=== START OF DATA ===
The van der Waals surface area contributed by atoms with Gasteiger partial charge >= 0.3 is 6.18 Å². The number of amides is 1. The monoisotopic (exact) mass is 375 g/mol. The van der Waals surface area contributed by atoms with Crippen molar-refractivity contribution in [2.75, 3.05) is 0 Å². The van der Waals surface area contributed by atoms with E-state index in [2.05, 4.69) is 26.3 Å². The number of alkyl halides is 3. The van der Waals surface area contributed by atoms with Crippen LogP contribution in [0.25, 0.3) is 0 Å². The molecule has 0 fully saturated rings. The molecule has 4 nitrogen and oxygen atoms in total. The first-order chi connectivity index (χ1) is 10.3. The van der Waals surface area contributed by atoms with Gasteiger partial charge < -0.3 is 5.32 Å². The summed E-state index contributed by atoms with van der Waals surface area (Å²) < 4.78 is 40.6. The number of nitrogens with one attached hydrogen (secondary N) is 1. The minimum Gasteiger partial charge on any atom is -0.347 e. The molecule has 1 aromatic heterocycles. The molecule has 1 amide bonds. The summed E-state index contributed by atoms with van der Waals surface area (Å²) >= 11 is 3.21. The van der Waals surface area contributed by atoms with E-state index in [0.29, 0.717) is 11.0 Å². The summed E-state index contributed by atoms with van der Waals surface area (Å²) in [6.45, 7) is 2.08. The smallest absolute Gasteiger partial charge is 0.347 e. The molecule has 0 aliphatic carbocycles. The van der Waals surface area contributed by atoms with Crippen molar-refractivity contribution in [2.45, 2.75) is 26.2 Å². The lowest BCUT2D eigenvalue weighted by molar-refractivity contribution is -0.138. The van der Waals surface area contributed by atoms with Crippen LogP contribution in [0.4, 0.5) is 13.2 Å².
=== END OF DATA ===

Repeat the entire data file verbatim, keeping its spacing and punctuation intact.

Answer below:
The van der Waals surface area contributed by atoms with Gasteiger partial charge >= 0.3 is 6.18 Å². The number of amides is 1. The monoisotopic (exact) mass is 375 g/mol. The van der Waals surface area contributed by atoms with Crippen molar-refractivity contribution in [2.75, 3.05) is 0 Å². The van der Waals surface area contributed by atoms with E-state index in [2.05, 4.69) is 26.3 Å². The number of alkyl halides is 3. The van der Waals surface area contributed by atoms with Crippen LogP contribution in [0.25, 0.3) is 0 Å². The molecule has 0 fully saturated rings. The molecule has 4 nitrogen and oxygen atoms in total. The first-order chi connectivity index (χ1) is 10.3. The van der Waals surface area contributed by atoms with Gasteiger partial charge < -0.3 is 5.32 Å². The summed E-state index contributed by atoms with van der Waals surface area (Å²) < 4.78 is 40.6. The number of nitrogens with one attached hydrogen (secondary N) is 1. The minimum Gasteiger partial charge on any atom is -0.347 e. The molecule has 1 aromatic heterocycles. The molecule has 1 amide bonds. The summed E-state index contributed by atoms with van der Waals surface area (Å²) >= 11 is 3.21. The van der Waals surface area contributed by atoms with E-state index in [0.29, 0.717) is 11.0 Å². The summed E-state index contributed by atoms with van der Waals surface area (Å²) in [6.45, 7) is 2.08. The smallest absolute Gasteiger partial charge is 0.347 e. The molecule has 0 aliphatic carbocycles. The van der Waals surface area contributed by atoms with Crippen molar-refractivity contribution in [2.45, 2.75) is 26.2 Å². The lowest BCUT2D eigenvalue weighted by molar-refractivity contribution is -0.138. The van der Waals surface area contributed by atoms with Crippen LogP contribution in [0.4, 0.5) is 13.2 Å².